To say that Amy Winehouse was a legend and an icon is no overstatement. But it is something largely built around what the public, the media and those close to her wanted her to be. In Asif Kapadia’s documentary, simply titled Amy, the goal he set forth in creating it was “to make a film that does right by her.” Many in the Winehouse camp, however, have been horribly offended by the result. Which probably means it’s all true.
One surprising person particularly upset by the narrative is filmmaker Reg Traviss, Amy’s boyfriend in her final years as she navigated the road to recovery. Claiming that Kapadia distorted key moments and relationships in the singer’s life for his own purposes, Traviss has stated, “He manipulated his material beyond what is acceptable for the medium of a documentary biopic.” Harsh words. But then, the truth can be harsh. Another offended party, Mitch Winehouse, has even expressed a desire to release his own film correcting the “omissions” of Kapadia’s take.
The moments that most upset him perhaps were the implied accusation that the veracity behind the line “my daddy thinks I’m fine” in “Rehab” was what led Amy to continue on her “troubled track,” taking her father’s approval about not going to rehab the first time around when her record label demanded it back in 2005 to mean she could go on as she was living. As for Blake Fielder-Civil–referred to solely as Blake Fielder in the documentary–there’s not much Kapadia needed to manipulate to make him look like a total nob head. The two first met at a Camden club called Trash, a venue Blake passed out fliers for to promote various gigs–which should give some indication of his general smarminess.
Amy’s immediate attraction to someone she saw as the male version of herself led to a whirlwind that would last from 2005 to 2009, barely allowing her to make it out alive (which, ultimately, she never would). Blake’s appearances in the film showcase a man blatantly concerned solely for himself, meaning a distinct interest in holding on to Amy for the drug money she provided him. Footage of him at their post-wedding day celebration also showcases him saying, “Who’s gonna pay for this? ‘Cause I haven’t got any money,” with reference to the drinks he’s consumed.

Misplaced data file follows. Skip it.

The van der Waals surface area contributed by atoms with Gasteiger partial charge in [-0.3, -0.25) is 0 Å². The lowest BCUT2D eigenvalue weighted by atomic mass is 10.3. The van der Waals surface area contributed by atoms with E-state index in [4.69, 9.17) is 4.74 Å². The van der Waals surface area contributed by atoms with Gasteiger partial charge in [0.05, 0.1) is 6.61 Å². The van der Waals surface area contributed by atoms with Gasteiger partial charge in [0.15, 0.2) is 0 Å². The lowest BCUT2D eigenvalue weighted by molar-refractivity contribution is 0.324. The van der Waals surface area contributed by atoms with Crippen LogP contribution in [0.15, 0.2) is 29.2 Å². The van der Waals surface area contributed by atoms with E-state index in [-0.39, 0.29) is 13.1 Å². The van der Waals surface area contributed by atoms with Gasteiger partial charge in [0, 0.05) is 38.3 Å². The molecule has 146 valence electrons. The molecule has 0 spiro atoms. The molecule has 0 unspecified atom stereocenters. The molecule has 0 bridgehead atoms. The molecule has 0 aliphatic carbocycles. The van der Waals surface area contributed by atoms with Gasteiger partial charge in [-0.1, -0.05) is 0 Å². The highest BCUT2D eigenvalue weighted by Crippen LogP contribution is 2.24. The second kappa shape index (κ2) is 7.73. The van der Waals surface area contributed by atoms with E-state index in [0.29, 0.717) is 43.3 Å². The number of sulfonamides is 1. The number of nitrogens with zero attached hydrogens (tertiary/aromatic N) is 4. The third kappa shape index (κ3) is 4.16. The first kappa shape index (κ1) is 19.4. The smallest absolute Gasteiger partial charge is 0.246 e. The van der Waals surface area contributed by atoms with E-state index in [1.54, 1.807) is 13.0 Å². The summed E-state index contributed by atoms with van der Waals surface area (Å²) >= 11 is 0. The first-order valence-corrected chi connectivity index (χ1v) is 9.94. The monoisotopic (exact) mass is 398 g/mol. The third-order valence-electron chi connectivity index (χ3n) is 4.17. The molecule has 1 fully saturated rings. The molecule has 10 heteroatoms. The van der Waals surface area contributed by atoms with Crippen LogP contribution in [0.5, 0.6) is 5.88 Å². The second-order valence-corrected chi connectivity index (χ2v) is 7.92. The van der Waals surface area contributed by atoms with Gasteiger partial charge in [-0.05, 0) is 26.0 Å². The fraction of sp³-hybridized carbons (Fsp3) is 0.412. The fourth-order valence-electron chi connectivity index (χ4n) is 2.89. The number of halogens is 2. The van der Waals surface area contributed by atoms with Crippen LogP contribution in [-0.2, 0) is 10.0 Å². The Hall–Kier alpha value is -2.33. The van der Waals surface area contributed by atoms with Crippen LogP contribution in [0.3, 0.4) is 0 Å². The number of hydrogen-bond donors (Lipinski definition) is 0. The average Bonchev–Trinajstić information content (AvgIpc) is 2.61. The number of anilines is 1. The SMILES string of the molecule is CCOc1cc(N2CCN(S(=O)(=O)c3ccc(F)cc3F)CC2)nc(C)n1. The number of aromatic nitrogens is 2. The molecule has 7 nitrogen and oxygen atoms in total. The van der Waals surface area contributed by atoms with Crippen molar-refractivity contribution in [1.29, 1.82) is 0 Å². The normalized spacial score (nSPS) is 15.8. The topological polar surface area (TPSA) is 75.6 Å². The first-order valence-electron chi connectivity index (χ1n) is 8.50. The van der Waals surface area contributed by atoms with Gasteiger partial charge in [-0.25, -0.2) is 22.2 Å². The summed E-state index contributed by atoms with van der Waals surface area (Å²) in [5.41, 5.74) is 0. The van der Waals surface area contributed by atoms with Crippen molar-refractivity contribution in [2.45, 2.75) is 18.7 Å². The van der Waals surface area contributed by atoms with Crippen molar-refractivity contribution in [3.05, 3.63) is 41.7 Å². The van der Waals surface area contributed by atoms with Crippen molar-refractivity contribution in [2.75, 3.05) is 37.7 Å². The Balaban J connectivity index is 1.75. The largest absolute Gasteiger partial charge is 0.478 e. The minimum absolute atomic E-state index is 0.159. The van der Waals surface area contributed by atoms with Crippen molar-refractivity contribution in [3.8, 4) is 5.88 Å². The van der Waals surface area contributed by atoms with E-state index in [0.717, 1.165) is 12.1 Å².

Indeed, the entire thesis of Amy is based on a lack of true caring or understanding from anyone she loved. Her teen confession to both parents about being bulimic would be something both swept under the rug, a mistake that would help contribute to her heart’s complications with alcohol and consistent vomiting later on in life. It was as though no one wanted to acknowledge Amy’s multitudinous cries for help in the hope that she could somehow fix things herself and continue being a cash cow. Her father, in particular, is portrayed to have a vested interest in her for the fame by association he gets. An example of this is illustrated when he goes to visit her during her reprieve on the island of St. Lucia and comes with a camera crew in tow rather than on his own. A voiceover of Amy saying, “Dad, if you want money, I’ll give you money,” adds to the melancholic tone of her existence at this point in time. Like all artists, her sensitivity was keener than the average person’s, yet she tried her best to remain rough around the edges so that no one could see through her. Drugs were paramount to sustaining this image of impenetrability.
In 2007, the height of her addiction problems, Amy was hospitalized after having a seizure from too much coke, alcohol, heroin and crack in her system. Her family and management then stepped in to warn her that she couldn’t go on in this manner, especially if she was to soberly perform at her upcoming Grammy appearance (which she had already been banned from attending in America thanks to a cannabis arrest) and subsequent tour dates. That was the concern. Her performance. Needless to say, Blake smuggled heroin into the hotel she was staying in before he was arrested in November. She would go on to perform perfectly at the Grammys in February 2008, remarking to her friend after winning, “This is so boring without drugs.”
It seemed as though the only way Amy thought she could find freedom from the fame and pressure of being Amy Winehouse was to check out of her body through drugs and alcohol. Her endless battle with wanting the materials needed to ignore what was happening, while still wanting to achieve those common aspirations of getting married and having children finally did her in on July 23, 2011. In her short time, she gave her entire body and soul to music, in essence, dying for it.